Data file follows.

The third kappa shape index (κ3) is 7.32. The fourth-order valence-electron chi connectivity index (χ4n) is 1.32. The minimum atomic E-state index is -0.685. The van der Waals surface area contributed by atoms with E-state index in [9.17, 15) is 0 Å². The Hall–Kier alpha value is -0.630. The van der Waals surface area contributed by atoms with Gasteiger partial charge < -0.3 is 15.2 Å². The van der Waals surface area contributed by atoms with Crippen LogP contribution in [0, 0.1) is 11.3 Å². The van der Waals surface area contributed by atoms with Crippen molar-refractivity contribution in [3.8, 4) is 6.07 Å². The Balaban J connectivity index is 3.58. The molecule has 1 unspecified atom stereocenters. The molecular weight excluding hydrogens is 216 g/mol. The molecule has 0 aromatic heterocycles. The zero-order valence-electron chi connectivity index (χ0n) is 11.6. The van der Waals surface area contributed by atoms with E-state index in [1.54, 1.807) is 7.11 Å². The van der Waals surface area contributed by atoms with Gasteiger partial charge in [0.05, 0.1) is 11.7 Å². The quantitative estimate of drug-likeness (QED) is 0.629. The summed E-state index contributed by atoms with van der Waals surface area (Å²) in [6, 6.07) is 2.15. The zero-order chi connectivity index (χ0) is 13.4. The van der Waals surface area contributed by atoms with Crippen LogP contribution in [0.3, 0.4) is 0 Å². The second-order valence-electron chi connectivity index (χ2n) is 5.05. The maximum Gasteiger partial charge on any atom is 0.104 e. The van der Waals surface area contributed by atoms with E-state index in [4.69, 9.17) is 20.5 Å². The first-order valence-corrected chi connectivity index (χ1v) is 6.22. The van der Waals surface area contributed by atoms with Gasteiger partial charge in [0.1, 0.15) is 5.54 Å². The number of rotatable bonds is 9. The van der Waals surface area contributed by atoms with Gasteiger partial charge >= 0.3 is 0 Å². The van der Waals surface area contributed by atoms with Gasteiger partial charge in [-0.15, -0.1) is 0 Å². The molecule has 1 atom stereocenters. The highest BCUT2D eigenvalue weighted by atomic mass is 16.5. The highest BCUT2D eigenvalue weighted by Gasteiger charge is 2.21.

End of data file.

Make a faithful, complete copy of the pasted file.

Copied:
The third kappa shape index (κ3) is 7.32. The fourth-order valence-electron chi connectivity index (χ4n) is 1.32. The minimum atomic E-state index is -0.685. The van der Waals surface area contributed by atoms with E-state index in [9.17, 15) is 0 Å². The Hall–Kier alpha value is -0.630. The van der Waals surface area contributed by atoms with Gasteiger partial charge < -0.3 is 15.2 Å². The van der Waals surface area contributed by atoms with Crippen LogP contribution in [0, 0.1) is 11.3 Å². The van der Waals surface area contributed by atoms with Crippen molar-refractivity contribution in [3.8, 4) is 6.07 Å². The Balaban J connectivity index is 3.58. The molecule has 1 unspecified atom stereocenters. The molecular weight excluding hydrogens is 216 g/mol. The molecule has 0 aromatic heterocycles. The zero-order valence-electron chi connectivity index (χ0n) is 11.6. The van der Waals surface area contributed by atoms with E-state index in [1.54, 1.807) is 7.11 Å². The van der Waals surface area contributed by atoms with Gasteiger partial charge in [0.05, 0.1) is 11.7 Å². The quantitative estimate of drug-likeness (QED) is 0.629. The summed E-state index contributed by atoms with van der Waals surface area (Å²) in [6, 6.07) is 2.15. The zero-order chi connectivity index (χ0) is 13.4. The van der Waals surface area contributed by atoms with Crippen LogP contribution in [0.3, 0.4) is 0 Å². The second-order valence-electron chi connectivity index (χ2n) is 5.05. The maximum Gasteiger partial charge on any atom is 0.104 e. The van der Waals surface area contributed by atoms with E-state index in [4.69, 9.17) is 20.5 Å². The first-order valence-corrected chi connectivity index (χ1v) is 6.22. The van der Waals surface area contributed by atoms with Gasteiger partial charge in [0.1, 0.15) is 5.54 Å². The number of rotatable bonds is 9. The van der Waals surface area contributed by atoms with Gasteiger partial charge >= 0.3 is 0 Å². The van der Waals surface area contributed by atoms with Gasteiger partial charge in [-0.15, -0.1) is 0 Å². The molecule has 1 atom stereocenters. The highest BCUT2D eigenvalue weighted by atomic mass is 16.5. The highest BCUT2D eigenvalue weighted by Gasteiger charge is 2.21.